BMI View: Canada's mining sector faces significant short-term headwinds that stand to curtail growth in output of key commodities such as gold and iron ore over 2015. At the top of the list is a strengthening US dollar which, combined with other factors, will see prices of several major commodities continue to depreciate over the coming months. Longer term, we expect Canada's diversified metals based and well developed capital markets to ensure it remains a top source of metals and financing, respectively.
Falling global commodity prices will present the main challenge to Canada's mining sector over 2015 with junior miners in particular struggling against narrowing margins. As such, output in many core mining segments, including gold and iron ore, will be sustained increasingly by larger multinationals with greater economies of scale. We expect gold prices in particular to trend lower over 2015 on the back of stronger dollar while iron ore and copper prices will also fall year-on-year in 2015 due to weaker Chinese demand growth and ample global supply. Subdued prices will set a higher threshold for ensuring projects remain economical, thereby limiting available funding for firms. Therefore, we expect mining firms to continue limiting capital expenditure (capex) to existing assets and scaling back exploration and development plans for greenfield projects. Indeed, the country's largest firms have seen capex spending fall in recent quarters, reflecting continued market headwinds.
We also expect to see further developments in M&A activity over the coming months as smaller miners look to combine resources and boost economies of scale amid narrowing margins. Q215 saw the completion of a merger between Alamos Gold and AuRico Gold to create a new gold producer, which will have a combined market capitalisation of about USD1.5bn and key producing projects in Canada and Mexico. The merged firm will own AuRico's El Chanate mine in Mexico and Young-Davidson mine in Ontario and Alamos's Mulatos mine in Mexico. The merger will also lead to the creation of a spinoff company, named AuRico Metals, which will own AuRico's Kemess Property in northern British Columbia and three royalty assets. Additionally, we expect private equity (PE) investment in the mining sector to become increasingly prominent, as PE firms seek investments in mining companies deemed undervalued. Canadian tax and royalty policies are set to remain favourable for mining firms, but Canada's dual-tiered regulatory system, comprising both provincial and federal stakeholders, can become problematic. Project approval can sometimes take upwards of several years, and different provinces can propose their own tax and royalty schemes on local investment.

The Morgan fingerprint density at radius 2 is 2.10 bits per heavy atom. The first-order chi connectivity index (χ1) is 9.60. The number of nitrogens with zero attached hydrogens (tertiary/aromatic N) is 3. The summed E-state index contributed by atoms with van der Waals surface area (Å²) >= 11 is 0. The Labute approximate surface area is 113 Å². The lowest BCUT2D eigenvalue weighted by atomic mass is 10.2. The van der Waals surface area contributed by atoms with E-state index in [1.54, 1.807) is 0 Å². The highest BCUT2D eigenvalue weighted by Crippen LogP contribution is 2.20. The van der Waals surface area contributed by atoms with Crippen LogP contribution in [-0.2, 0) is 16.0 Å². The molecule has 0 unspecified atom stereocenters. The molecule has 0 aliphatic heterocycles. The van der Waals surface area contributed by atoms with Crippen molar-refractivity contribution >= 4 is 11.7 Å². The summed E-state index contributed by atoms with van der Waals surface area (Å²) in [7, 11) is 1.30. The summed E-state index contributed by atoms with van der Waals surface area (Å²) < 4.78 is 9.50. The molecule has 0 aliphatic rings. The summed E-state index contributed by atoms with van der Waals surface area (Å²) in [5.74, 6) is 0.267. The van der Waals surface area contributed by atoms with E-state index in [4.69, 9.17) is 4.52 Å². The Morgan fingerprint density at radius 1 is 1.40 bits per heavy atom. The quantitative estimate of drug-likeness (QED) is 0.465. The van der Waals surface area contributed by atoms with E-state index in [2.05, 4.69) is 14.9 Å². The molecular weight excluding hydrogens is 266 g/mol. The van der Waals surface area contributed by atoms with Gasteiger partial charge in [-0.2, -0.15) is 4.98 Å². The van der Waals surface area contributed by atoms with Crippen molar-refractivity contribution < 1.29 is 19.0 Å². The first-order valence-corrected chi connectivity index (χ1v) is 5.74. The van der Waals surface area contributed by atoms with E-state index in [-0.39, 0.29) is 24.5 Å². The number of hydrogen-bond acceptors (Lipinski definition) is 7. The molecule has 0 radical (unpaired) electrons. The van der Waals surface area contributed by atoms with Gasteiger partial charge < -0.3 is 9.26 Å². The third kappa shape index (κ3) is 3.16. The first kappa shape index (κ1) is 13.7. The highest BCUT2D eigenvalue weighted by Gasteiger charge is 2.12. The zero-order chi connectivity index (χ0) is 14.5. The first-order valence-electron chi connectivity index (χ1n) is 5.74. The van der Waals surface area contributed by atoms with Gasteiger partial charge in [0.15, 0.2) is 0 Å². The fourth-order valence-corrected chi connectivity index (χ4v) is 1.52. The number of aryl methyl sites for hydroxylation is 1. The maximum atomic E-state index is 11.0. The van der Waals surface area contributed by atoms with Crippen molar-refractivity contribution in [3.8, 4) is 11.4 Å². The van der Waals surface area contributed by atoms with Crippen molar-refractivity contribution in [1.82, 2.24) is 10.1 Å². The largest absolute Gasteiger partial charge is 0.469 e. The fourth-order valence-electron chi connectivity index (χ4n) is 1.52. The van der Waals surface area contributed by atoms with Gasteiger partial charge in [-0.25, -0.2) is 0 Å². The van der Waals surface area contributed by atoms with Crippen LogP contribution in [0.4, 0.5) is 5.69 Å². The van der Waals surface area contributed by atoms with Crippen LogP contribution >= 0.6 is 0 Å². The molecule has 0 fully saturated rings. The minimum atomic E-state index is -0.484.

|Potash & Gold Remain On Top|
|Canada - Minerals By Value Of Total Sector Output, 2013 (%)|
While we expect the outlook for the industry to remain challenging through 2015, we maintain that Canada has clear advantages that will see it continue to be a leading global metals producer and enabling solid, if modest, industry growth to 2019. Moreover, Canada's political leadership is likely to maintain favourable tax and regulatory policies for the sector, though policies may vary across the provincial level. Meanwhile, exploration and development activity will continue on account of the country's untapped resources. While Canada is less cost competitive on a per-unit-of-output basis compared to some developing-world exporters, its technological, infrastructure, and governance advantages makes it an attractive investment destination.
|Positive But Modest Outlook|
|Canada - Mining Industry Value & Growth|